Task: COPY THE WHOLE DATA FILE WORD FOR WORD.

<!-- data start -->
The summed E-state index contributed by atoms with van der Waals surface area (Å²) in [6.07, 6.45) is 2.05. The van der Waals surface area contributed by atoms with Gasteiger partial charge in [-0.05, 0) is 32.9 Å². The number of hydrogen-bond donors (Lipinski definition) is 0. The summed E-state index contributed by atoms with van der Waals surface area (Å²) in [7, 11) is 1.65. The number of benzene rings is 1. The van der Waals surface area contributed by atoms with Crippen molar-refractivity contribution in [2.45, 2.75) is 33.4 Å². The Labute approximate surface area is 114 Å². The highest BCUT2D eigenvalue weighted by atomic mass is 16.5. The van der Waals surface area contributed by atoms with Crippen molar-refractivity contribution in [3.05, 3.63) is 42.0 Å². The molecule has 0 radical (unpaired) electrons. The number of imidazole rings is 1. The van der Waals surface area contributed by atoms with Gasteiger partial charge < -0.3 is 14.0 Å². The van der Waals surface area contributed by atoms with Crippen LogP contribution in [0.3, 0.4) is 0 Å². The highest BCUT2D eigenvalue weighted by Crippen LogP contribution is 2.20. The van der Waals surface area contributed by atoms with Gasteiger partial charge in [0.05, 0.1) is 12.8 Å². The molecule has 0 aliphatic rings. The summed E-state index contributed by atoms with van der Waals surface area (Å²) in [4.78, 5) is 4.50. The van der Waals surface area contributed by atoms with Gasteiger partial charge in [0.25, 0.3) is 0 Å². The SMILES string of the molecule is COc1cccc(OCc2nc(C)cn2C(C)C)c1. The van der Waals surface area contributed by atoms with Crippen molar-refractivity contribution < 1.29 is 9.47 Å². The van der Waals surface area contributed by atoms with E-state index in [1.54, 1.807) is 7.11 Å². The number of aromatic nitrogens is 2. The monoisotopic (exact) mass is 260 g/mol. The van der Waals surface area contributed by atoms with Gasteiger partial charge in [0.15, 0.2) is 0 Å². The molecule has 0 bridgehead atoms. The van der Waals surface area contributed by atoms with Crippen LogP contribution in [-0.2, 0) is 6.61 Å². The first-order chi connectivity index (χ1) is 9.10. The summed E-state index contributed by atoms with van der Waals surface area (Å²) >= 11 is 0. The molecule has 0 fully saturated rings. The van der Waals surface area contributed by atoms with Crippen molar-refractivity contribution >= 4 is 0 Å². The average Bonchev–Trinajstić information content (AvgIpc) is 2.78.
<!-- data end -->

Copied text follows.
The summed E-state index contributed by atoms with van der Waals surface area (Å²) in [6.07, 6.45) is 2.05. The van der Waals surface area contributed by atoms with Gasteiger partial charge in [-0.05, 0) is 32.9 Å². The number of hydrogen-bond donors (Lipinski definition) is 0. The summed E-state index contributed by atoms with van der Waals surface area (Å²) in [7, 11) is 1.65. The number of benzene rings is 1. The van der Waals surface area contributed by atoms with Crippen molar-refractivity contribution in [2.45, 2.75) is 33.4 Å². The Labute approximate surface area is 114 Å². The highest BCUT2D eigenvalue weighted by atomic mass is 16.5. The van der Waals surface area contributed by atoms with Crippen molar-refractivity contribution in [3.05, 3.63) is 42.0 Å². The molecule has 0 radical (unpaired) electrons. The number of imidazole rings is 1. The van der Waals surface area contributed by atoms with Gasteiger partial charge < -0.3 is 14.0 Å². The van der Waals surface area contributed by atoms with Crippen LogP contribution in [0.3, 0.4) is 0 Å². The highest BCUT2D eigenvalue weighted by Crippen LogP contribution is 2.20. The van der Waals surface area contributed by atoms with Gasteiger partial charge in [0.05, 0.1) is 12.8 Å². The molecule has 0 aliphatic rings. The summed E-state index contributed by atoms with van der Waals surface area (Å²) in [4.78, 5) is 4.50. The van der Waals surface area contributed by atoms with Gasteiger partial charge in [0.25, 0.3) is 0 Å². The SMILES string of the molecule is COc1cccc(OCc2nc(C)cn2C(C)C)c1. The van der Waals surface area contributed by atoms with Crippen molar-refractivity contribution < 1.29 is 9.47 Å². The van der Waals surface area contributed by atoms with E-state index in [1.54, 1.807) is 7.11 Å². The number of aromatic nitrogens is 2. The monoisotopic (exact) mass is 260 g/mol. The van der Waals surface area contributed by atoms with Gasteiger partial charge in [0.15, 0.2) is 0 Å². The molecule has 0 bridgehead atoms. The van der Waals surface area contributed by atoms with Crippen LogP contribution in [-0.2, 0) is 6.61 Å². The first-order chi connectivity index (χ1) is 9.10. The summed E-state index contributed by atoms with van der Waals surface area (Å²) >= 11 is 0. The molecule has 0 fully saturated rings. The van der Waals surface area contributed by atoms with Crippen molar-refractivity contribution >= 4 is 0 Å². The average Bonchev–Trinajstić information content (AvgIpc) is 2.78.